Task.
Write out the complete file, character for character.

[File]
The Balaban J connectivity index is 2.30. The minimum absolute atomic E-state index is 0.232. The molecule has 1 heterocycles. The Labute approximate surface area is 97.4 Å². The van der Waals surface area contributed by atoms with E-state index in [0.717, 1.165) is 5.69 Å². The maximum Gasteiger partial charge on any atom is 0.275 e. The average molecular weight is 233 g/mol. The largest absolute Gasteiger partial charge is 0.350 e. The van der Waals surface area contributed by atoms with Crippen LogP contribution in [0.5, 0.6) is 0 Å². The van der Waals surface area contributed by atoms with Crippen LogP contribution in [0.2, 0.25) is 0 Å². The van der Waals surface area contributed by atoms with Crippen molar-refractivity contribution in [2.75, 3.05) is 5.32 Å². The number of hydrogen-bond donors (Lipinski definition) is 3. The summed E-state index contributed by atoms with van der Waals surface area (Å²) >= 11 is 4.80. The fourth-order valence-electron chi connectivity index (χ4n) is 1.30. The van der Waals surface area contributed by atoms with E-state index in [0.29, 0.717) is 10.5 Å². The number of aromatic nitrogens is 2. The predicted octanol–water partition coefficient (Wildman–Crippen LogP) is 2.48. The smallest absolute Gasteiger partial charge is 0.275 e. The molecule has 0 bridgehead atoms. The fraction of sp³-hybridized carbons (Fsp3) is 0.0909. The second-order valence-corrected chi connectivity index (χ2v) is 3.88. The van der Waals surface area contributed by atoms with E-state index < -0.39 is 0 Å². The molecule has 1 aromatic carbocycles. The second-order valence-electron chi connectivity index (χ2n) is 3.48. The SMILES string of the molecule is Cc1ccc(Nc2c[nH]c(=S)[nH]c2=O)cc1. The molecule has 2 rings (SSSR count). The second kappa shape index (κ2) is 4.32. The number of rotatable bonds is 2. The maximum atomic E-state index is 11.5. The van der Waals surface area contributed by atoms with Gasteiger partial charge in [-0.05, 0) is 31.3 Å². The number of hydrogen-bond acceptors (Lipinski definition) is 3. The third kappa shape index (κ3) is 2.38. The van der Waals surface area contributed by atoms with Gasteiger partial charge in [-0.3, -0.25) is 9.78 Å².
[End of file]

The Balaban J connectivity index is 2.30. The minimum absolute atomic E-state index is 0.232. The molecule has 1 heterocycles. The Labute approximate surface area is 97.4 Å². The van der Waals surface area contributed by atoms with E-state index in [0.717, 1.165) is 5.69 Å². The maximum Gasteiger partial charge on any atom is 0.275 e. The average molecular weight is 233 g/mol. The largest absolute Gasteiger partial charge is 0.350 e. The van der Waals surface area contributed by atoms with Crippen LogP contribution in [0.5, 0.6) is 0 Å². The van der Waals surface area contributed by atoms with Crippen LogP contribution in [0.2, 0.25) is 0 Å². The van der Waals surface area contributed by atoms with Crippen molar-refractivity contribution in [2.75, 3.05) is 5.32 Å². The number of hydrogen-bond donors (Lipinski definition) is 3. The summed E-state index contributed by atoms with van der Waals surface area (Å²) >= 11 is 4.80. The fourth-order valence-electron chi connectivity index (χ4n) is 1.30. The van der Waals surface area contributed by atoms with E-state index in [0.29, 0.717) is 10.5 Å². The number of aromatic nitrogens is 2. The predicted octanol–water partition coefficient (Wildman–Crippen LogP) is 2.48. The smallest absolute Gasteiger partial charge is 0.275 e. The molecule has 0 bridgehead atoms. The fraction of sp³-hybridized carbons (Fsp3) is 0.0909. The second-order valence-corrected chi connectivity index (χ2v) is 3.88. The van der Waals surface area contributed by atoms with E-state index < -0.39 is 0 Å². The molecule has 1 aromatic carbocycles. The second-order valence-electron chi connectivity index (χ2n) is 3.48. The SMILES string of the molecule is Cc1ccc(Nc2c[nH]c(=S)[nH]c2=O)cc1. The molecule has 2 rings (SSSR count). The second kappa shape index (κ2) is 4.32. The number of rotatable bonds is 2. The maximum atomic E-state index is 11.5. The van der Waals surface area contributed by atoms with Gasteiger partial charge in [-0.05, 0) is 31.3 Å². The number of hydrogen-bond acceptors (Lipinski definition) is 3. The third kappa shape index (κ3) is 2.38. The van der Waals surface area contributed by atoms with Gasteiger partial charge in [-0.3, -0.25) is 9.78 Å².